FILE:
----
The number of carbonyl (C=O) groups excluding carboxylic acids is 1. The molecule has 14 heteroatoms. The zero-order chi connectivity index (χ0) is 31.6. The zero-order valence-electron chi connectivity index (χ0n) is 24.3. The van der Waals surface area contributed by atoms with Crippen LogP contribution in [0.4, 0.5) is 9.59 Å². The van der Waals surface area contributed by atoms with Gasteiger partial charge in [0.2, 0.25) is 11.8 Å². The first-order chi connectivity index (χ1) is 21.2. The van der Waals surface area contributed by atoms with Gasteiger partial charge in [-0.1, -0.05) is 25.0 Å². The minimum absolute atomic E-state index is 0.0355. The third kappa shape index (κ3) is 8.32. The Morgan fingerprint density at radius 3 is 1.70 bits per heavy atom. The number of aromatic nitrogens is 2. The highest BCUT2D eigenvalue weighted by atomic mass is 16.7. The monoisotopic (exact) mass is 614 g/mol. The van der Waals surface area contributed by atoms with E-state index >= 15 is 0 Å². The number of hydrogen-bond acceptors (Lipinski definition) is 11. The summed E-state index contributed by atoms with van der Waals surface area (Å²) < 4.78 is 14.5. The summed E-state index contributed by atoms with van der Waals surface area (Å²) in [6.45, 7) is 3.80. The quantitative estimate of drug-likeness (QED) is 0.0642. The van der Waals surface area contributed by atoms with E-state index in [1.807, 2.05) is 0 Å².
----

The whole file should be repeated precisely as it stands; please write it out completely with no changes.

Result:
The number of carbonyl (C=O) groups excluding carboxylic acids is 1. The molecule has 14 heteroatoms. The zero-order chi connectivity index (χ0) is 31.6. The zero-order valence-electron chi connectivity index (χ0n) is 24.3. The van der Waals surface area contributed by atoms with Crippen LogP contribution in [0.4, 0.5) is 9.59 Å². The van der Waals surface area contributed by atoms with Gasteiger partial charge in [0.2, 0.25) is 11.8 Å². The first-order chi connectivity index (χ1) is 21.2. The van der Waals surface area contributed by atoms with Gasteiger partial charge in [-0.1, -0.05) is 25.0 Å². The minimum absolute atomic E-state index is 0.0355. The third kappa shape index (κ3) is 8.32. The Morgan fingerprint density at radius 3 is 1.70 bits per heavy atom. The number of aromatic nitrogens is 2. The highest BCUT2D eigenvalue weighted by atomic mass is 16.7. The monoisotopic (exact) mass is 614 g/mol. The van der Waals surface area contributed by atoms with E-state index >= 15 is 0 Å². The number of hydrogen-bond acceptors (Lipinski definition) is 11. The summed E-state index contributed by atoms with van der Waals surface area (Å²) < 4.78 is 14.5. The summed E-state index contributed by atoms with van der Waals surface area (Å²) in [6.45, 7) is 3.80. The quantitative estimate of drug-likeness (QED) is 0.0642. The van der Waals surface area contributed by atoms with E-state index in [1.807, 2.05) is 0 Å².